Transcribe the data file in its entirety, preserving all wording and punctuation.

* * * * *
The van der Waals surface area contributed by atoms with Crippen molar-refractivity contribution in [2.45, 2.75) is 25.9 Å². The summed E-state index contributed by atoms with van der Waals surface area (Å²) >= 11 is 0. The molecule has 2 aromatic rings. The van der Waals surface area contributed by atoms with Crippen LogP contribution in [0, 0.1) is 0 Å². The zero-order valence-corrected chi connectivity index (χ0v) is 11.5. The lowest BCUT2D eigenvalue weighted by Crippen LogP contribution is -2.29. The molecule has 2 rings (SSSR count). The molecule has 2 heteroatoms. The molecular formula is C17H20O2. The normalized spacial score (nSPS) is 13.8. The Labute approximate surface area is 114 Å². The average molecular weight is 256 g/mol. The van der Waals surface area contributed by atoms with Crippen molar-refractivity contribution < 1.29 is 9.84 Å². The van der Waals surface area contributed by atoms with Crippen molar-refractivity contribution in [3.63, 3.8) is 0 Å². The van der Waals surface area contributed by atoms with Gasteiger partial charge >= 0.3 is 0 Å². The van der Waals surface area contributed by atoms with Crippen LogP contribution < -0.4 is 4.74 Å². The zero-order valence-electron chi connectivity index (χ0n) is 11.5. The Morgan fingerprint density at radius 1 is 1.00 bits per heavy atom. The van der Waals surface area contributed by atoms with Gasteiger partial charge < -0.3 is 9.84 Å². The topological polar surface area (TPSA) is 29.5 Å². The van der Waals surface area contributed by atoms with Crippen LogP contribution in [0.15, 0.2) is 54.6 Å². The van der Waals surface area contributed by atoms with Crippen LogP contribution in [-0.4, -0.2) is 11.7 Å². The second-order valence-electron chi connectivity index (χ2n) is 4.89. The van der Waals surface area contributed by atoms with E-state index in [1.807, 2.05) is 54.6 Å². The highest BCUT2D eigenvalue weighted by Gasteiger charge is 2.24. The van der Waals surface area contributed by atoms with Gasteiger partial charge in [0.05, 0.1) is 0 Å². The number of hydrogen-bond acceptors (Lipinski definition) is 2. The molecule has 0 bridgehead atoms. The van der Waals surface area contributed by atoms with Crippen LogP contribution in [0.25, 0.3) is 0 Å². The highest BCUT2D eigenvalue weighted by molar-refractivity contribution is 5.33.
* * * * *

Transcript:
The van der Waals surface area contributed by atoms with Crippen molar-refractivity contribution in [2.45, 2.75) is 25.9 Å². The summed E-state index contributed by atoms with van der Waals surface area (Å²) >= 11 is 0. The molecule has 2 aromatic rings. The van der Waals surface area contributed by atoms with Crippen LogP contribution in [0, 0.1) is 0 Å². The zero-order valence-corrected chi connectivity index (χ0v) is 11.5. The lowest BCUT2D eigenvalue weighted by Crippen LogP contribution is -2.29. The molecule has 2 rings (SSSR count). The molecule has 2 heteroatoms. The molecular formula is C17H20O2. The normalized spacial score (nSPS) is 13.8. The Labute approximate surface area is 114 Å². The average molecular weight is 256 g/mol. The van der Waals surface area contributed by atoms with Crippen molar-refractivity contribution < 1.29 is 9.84 Å². The van der Waals surface area contributed by atoms with Crippen molar-refractivity contribution in [3.63, 3.8) is 0 Å². The van der Waals surface area contributed by atoms with Gasteiger partial charge >= 0.3 is 0 Å². The van der Waals surface area contributed by atoms with Crippen LogP contribution < -0.4 is 4.74 Å². The zero-order valence-electron chi connectivity index (χ0n) is 11.5. The Morgan fingerprint density at radius 1 is 1.00 bits per heavy atom. The van der Waals surface area contributed by atoms with Gasteiger partial charge < -0.3 is 9.84 Å². The topological polar surface area (TPSA) is 29.5 Å². The van der Waals surface area contributed by atoms with Crippen LogP contribution in [0.15, 0.2) is 54.6 Å². The van der Waals surface area contributed by atoms with Crippen LogP contribution in [-0.4, -0.2) is 11.7 Å². The second-order valence-electron chi connectivity index (χ2n) is 4.89. The van der Waals surface area contributed by atoms with E-state index in [1.807, 2.05) is 54.6 Å². The highest BCUT2D eigenvalue weighted by Gasteiger charge is 2.24. The van der Waals surface area contributed by atoms with Gasteiger partial charge in [0.05, 0.1) is 0 Å². The number of hydrogen-bond acceptors (Lipinski definition) is 2. The molecule has 0 bridgehead atoms. The van der Waals surface area contributed by atoms with Crippen LogP contribution in [0.25, 0.3) is 0 Å². The highest BCUT2D eigenvalue weighted by molar-refractivity contribution is 5.33.